I spent the next years slowly exploring the pagan world. Like many, I found inspiration on Tumblr and other open sources. I’m grateful my instincts never led me to embrace the proliferation of deities and spell work available on these sites as so many of them are shared without caution. But I certainly bought my share of crystals and made many spell bottles. Perhaps oddly, I never used spells crafted by others – I might take inspiration from them but I have only ever performed spells of my own words and materials. Eventually, I found a community to practice with. We began holding moon circles (in nature, when possible) sometimes under the Full Moon, sometimes under the Dark Moon. In the beginning, these were women-only circles. At the time, it felt like an important element in cultivating a safe space. But over the years, as our understanding of gender has evolved, the group has become more diverse in identity even within the people who have been attending all the while.
As of yet, I was still not referring to myself as a witch. Magic didn’t take on an all-encompassing role in my life until I began working my way off the mood stabilizing medication I had been on for a decade. I want to be clear: I am in no way advocating for spiritual practices as a replacement for medical treatment. This is my own personal journey and I cannot speak on my relationship with witchcraft without speaking on my relationship with manic depression. I was working my way off of medication, in complete coordination with my doctor and therapist, and began holding ritual with each phase of the moon as a weekly check in and evaluation to ensure my stability. This conscientious grounding practice is integral to managing my symptoms without medication. It is during this time that I feel my true witch-workings began. For me, it was about finding the sacred in the routine. How is the act of cooking and eating transformed by mindfulness? What does it mean to clean my home, clean myself? When I go into nature, who are the spirits I am communing with?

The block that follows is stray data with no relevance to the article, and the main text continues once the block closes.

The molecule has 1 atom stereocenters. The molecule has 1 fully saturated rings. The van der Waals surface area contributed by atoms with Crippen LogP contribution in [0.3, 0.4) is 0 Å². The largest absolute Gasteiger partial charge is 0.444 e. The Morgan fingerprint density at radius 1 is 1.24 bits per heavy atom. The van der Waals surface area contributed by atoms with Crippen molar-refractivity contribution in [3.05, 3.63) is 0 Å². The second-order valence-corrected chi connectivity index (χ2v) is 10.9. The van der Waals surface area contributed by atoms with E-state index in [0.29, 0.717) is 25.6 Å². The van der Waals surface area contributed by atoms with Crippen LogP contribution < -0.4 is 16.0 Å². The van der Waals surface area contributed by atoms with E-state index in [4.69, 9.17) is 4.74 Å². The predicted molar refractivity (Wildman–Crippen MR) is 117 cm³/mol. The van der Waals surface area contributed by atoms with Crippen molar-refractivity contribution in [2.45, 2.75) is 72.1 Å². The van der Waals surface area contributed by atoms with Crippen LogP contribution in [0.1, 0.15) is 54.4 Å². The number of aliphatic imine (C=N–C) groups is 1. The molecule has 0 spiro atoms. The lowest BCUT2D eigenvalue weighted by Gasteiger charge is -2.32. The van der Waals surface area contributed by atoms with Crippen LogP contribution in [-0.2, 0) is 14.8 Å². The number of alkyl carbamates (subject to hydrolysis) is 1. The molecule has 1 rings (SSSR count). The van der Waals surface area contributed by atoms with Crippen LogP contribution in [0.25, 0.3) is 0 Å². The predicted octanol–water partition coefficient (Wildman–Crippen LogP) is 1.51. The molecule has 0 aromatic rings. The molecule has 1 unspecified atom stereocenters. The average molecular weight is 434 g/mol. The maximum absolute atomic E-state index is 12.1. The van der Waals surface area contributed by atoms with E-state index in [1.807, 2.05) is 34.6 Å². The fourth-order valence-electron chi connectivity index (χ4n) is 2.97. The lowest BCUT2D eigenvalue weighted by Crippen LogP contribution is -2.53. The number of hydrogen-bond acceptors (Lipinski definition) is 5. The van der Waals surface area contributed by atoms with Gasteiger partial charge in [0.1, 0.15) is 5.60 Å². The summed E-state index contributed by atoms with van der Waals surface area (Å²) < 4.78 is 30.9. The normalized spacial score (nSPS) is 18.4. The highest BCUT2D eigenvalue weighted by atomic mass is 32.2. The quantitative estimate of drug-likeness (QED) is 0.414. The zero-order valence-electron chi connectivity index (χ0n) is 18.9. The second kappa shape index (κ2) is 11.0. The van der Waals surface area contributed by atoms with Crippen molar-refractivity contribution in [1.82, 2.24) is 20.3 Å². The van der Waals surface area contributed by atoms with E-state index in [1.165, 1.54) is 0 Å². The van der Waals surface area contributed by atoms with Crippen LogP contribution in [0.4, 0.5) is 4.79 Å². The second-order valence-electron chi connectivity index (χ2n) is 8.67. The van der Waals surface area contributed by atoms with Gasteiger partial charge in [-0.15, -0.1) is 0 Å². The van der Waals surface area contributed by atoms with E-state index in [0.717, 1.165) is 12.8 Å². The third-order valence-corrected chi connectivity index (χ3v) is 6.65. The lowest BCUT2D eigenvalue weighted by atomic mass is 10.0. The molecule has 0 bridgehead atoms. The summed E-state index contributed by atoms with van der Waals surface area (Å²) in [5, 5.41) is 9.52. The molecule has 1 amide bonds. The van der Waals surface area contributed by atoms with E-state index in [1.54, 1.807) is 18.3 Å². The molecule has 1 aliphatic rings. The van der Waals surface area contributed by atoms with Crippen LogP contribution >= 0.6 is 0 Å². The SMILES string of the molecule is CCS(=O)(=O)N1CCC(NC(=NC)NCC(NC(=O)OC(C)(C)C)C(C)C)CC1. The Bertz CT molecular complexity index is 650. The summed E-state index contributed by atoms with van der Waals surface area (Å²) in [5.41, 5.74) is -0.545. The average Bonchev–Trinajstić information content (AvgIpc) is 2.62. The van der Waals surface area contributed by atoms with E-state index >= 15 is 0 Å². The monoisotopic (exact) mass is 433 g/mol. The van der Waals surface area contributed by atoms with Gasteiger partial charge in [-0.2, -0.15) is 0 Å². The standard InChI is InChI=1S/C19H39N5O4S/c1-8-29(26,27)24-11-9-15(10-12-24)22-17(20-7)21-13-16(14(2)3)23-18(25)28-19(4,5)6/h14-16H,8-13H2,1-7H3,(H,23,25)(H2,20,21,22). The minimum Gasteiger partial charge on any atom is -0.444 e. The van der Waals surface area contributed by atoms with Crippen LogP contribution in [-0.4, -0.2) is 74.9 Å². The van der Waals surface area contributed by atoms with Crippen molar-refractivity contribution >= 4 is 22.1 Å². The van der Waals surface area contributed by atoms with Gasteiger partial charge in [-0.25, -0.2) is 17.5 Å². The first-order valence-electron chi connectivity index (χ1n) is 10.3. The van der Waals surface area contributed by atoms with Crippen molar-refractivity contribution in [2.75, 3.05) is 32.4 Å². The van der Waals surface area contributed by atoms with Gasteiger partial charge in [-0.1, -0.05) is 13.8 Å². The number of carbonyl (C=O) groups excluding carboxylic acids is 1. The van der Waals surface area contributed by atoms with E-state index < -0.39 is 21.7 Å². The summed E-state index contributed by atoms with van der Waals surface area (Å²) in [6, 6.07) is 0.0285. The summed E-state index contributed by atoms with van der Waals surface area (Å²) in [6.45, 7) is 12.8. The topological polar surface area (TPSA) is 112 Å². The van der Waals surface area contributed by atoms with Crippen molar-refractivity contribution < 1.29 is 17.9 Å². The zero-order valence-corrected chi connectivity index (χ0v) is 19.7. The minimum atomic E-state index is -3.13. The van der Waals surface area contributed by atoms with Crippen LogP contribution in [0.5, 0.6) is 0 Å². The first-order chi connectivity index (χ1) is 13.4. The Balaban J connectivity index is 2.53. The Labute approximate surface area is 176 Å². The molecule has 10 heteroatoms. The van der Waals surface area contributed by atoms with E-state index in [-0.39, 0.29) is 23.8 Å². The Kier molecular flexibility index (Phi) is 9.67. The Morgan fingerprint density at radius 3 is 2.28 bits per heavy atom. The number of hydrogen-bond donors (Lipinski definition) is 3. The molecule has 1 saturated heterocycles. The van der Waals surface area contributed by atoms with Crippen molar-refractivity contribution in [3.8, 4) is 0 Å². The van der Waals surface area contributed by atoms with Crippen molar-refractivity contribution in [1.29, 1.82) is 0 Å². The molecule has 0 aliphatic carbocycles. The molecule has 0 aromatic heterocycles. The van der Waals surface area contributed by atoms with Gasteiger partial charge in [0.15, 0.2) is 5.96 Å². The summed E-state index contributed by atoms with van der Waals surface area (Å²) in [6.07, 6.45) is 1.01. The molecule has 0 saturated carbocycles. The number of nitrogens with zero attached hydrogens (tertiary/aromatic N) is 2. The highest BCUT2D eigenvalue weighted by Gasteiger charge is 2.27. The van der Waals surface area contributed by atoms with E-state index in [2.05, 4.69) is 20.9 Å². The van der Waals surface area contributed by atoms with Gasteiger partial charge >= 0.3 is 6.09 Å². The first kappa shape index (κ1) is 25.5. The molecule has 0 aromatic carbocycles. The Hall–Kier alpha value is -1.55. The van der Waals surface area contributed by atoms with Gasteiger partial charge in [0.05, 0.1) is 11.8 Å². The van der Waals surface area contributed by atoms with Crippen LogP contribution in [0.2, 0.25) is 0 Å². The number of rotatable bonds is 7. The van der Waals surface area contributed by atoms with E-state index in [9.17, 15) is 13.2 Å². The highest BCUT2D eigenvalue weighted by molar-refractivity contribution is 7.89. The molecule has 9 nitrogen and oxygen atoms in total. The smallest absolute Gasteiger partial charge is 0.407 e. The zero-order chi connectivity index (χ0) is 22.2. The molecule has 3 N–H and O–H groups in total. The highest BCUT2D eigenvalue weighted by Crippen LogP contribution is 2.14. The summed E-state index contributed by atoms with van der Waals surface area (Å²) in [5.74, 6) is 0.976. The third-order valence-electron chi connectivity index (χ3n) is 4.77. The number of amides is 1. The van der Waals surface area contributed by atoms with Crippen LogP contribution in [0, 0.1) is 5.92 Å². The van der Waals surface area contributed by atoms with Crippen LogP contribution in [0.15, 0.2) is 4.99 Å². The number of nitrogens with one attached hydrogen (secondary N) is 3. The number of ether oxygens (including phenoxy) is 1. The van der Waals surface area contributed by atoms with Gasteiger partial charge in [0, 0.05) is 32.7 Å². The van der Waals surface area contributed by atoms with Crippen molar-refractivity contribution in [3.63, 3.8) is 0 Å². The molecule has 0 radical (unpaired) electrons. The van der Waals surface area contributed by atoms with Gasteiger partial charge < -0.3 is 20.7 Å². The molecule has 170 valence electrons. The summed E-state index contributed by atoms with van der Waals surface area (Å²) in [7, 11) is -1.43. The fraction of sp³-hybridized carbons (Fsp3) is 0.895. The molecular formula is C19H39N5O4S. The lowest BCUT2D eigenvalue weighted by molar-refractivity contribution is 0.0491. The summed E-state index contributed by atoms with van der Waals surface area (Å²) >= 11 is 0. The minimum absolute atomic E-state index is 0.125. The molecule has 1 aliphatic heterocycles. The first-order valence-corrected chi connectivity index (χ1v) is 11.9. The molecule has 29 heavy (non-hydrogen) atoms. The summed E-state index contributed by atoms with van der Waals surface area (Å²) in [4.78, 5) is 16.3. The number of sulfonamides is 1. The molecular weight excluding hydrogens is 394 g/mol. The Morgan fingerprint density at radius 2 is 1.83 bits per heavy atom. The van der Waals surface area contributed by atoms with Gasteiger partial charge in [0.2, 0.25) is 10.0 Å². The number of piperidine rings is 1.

Once I began engaging with the energies of the Moon and Earth in these ways, I moved away from the more mainstream pagan culture. It felt to me like more than anything I was just participating in another dimension of capitalism, that my spirituality had been monetized. I do not want to work with crystals that have been mined from the Earth by people not treated fairly or with herbs harvested unsustainably by people outside the communities who have long held them sacred.